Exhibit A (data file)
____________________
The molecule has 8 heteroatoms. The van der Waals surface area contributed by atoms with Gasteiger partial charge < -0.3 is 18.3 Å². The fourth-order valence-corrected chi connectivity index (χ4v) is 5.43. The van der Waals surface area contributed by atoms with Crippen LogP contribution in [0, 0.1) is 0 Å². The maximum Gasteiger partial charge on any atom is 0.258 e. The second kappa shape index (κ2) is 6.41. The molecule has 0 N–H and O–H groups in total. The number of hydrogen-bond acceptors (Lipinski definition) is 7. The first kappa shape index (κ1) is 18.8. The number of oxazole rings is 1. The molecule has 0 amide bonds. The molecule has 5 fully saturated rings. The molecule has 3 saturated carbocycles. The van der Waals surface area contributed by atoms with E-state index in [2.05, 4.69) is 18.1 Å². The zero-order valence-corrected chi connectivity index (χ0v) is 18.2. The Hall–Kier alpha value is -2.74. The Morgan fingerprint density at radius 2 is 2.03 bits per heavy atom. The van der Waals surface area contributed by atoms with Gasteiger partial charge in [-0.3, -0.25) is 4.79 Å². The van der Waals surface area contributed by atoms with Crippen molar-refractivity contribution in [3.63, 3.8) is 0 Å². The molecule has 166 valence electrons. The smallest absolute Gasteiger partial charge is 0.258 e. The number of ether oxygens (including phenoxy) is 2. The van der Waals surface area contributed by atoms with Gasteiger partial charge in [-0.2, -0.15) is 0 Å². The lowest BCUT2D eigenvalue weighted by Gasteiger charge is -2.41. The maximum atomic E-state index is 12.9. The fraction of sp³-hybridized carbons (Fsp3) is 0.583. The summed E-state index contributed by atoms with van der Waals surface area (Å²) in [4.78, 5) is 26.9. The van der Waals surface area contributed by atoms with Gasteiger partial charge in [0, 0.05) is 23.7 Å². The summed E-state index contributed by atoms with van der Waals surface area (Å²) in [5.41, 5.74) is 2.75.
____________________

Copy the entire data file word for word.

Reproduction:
The molecule has 8 heteroatoms. The van der Waals surface area contributed by atoms with Gasteiger partial charge < -0.3 is 18.3 Å². The fourth-order valence-corrected chi connectivity index (χ4v) is 5.43. The van der Waals surface area contributed by atoms with Crippen LogP contribution in [0, 0.1) is 0 Å². The maximum Gasteiger partial charge on any atom is 0.258 e. The second kappa shape index (κ2) is 6.41. The molecule has 0 N–H and O–H groups in total. The number of hydrogen-bond acceptors (Lipinski definition) is 7. The first kappa shape index (κ1) is 18.8. The number of oxazole rings is 1. The molecule has 0 amide bonds. The molecule has 5 fully saturated rings. The molecule has 3 saturated carbocycles. The van der Waals surface area contributed by atoms with E-state index in [2.05, 4.69) is 18.1 Å². The zero-order valence-corrected chi connectivity index (χ0v) is 18.2. The Hall–Kier alpha value is -2.74. The Morgan fingerprint density at radius 2 is 2.03 bits per heavy atom. The van der Waals surface area contributed by atoms with Gasteiger partial charge in [-0.3, -0.25) is 4.79 Å². The van der Waals surface area contributed by atoms with Crippen molar-refractivity contribution in [3.63, 3.8) is 0 Å². The molecule has 166 valence electrons. The smallest absolute Gasteiger partial charge is 0.258 e. The number of ether oxygens (including phenoxy) is 2. The van der Waals surface area contributed by atoms with Gasteiger partial charge in [-0.2, -0.15) is 0 Å². The lowest BCUT2D eigenvalue weighted by Gasteiger charge is -2.41. The maximum atomic E-state index is 12.9. The fraction of sp³-hybridized carbons (Fsp3) is 0.583. The summed E-state index contributed by atoms with van der Waals surface area (Å²) in [4.78, 5) is 26.9. The van der Waals surface area contributed by atoms with Gasteiger partial charge in [0, 0.05) is 23.7 Å². The summed E-state index contributed by atoms with van der Waals surface area (Å²) in [5.41, 5.74) is 2.75.